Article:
Lincoln on Democracy

By Mario M. Cuomo; Harold Holzer et al. | Go to book overview

Afterword
THE ABRAHAM LINCOLN ASSOCIATION

BY FRANK J. WILLIAMS

Carl Sandburg was right when he said at the end of his oration before a joint session of the United States Congress:

The people of many other countries take Lincoln now for their own. He
belongs to them. He stands for decency, honest dealing, plain talk, and
funny stories. … He had something they would like to see spread
everywhere over the world … Democracy.

But why would the Abraham Lincoln Association, originally orga- nized in Springfield, Illinois, for a neighborhood Lincoln’s birthday party, become a major sponsor of this volume? The organization, known at first as the Lincoln Centennial Association, was begun in 1908 to celebrate the hundredth anniversary of Lincoln’s birth the following February. Until 1924, its major function was to stage an annual observ- ance on Lincoln’s birthday, featuring prominent speakers giving ban- quet addresses.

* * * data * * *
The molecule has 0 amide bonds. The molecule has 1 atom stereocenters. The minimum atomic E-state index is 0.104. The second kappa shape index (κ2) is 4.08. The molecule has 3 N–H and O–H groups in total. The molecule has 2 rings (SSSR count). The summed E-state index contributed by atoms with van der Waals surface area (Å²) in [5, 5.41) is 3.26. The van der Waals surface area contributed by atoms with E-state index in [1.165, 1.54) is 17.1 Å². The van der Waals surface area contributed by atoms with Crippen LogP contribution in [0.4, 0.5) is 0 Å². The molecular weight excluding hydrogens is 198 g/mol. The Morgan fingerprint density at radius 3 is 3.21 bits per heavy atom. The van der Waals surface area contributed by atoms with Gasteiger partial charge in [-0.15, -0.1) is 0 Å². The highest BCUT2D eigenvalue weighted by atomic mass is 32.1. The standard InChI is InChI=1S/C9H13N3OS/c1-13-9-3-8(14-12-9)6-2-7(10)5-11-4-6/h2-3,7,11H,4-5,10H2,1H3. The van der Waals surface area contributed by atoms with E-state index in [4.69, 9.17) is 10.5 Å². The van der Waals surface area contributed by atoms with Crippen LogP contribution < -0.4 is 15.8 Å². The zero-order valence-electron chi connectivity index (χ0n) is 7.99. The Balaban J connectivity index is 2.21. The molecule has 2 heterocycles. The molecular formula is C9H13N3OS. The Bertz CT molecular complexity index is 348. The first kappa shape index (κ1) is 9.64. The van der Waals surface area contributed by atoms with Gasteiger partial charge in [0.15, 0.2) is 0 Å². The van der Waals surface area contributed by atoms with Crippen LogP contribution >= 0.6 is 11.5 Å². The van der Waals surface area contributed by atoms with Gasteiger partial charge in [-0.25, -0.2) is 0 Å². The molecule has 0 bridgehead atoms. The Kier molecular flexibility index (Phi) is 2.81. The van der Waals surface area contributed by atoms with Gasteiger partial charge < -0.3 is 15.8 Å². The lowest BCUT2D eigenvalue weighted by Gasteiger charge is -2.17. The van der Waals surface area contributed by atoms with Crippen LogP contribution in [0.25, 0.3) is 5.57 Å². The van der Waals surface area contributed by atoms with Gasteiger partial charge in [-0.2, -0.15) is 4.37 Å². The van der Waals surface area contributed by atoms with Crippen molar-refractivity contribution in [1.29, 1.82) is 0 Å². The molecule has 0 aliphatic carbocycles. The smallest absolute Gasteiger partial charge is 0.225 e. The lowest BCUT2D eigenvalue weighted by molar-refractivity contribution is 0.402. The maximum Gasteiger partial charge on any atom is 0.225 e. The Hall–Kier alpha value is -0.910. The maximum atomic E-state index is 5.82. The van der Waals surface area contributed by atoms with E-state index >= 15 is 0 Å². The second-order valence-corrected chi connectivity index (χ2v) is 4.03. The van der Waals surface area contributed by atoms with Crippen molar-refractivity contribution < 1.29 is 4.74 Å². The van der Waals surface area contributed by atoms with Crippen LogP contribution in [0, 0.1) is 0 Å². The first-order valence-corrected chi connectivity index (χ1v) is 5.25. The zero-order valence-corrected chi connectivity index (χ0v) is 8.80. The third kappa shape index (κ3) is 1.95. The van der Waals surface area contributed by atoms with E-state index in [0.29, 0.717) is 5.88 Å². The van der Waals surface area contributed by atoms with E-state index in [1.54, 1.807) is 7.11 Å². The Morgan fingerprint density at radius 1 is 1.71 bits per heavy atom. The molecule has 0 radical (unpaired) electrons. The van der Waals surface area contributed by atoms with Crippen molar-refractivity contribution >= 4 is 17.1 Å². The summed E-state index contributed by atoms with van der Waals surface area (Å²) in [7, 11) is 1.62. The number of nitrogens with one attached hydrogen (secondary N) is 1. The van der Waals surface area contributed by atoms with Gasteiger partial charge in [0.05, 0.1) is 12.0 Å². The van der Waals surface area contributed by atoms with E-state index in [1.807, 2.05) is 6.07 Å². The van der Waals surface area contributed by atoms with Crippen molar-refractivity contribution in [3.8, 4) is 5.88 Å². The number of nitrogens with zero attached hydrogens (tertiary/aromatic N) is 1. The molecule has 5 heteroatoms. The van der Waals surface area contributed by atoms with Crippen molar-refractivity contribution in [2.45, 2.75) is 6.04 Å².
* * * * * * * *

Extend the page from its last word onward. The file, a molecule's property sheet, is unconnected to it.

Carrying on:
Fortunately, the Association was reorganized to support activities of a broader nature. This was appropriate—as Lincoln no longer belonged just to the people of Springfield but to the entire world. The Association recognized its responsibility to help bring information about him to all people, not just those who lived within the precincts of Lincoln’s home- town. Our sponsorship of this book, containing material from the mil- lion-word Lincoln utterance record that relates to democracy, civil liberties, and freedom, represents a recognition of this mission.

It also represents recognition of changes in our emphasis over the

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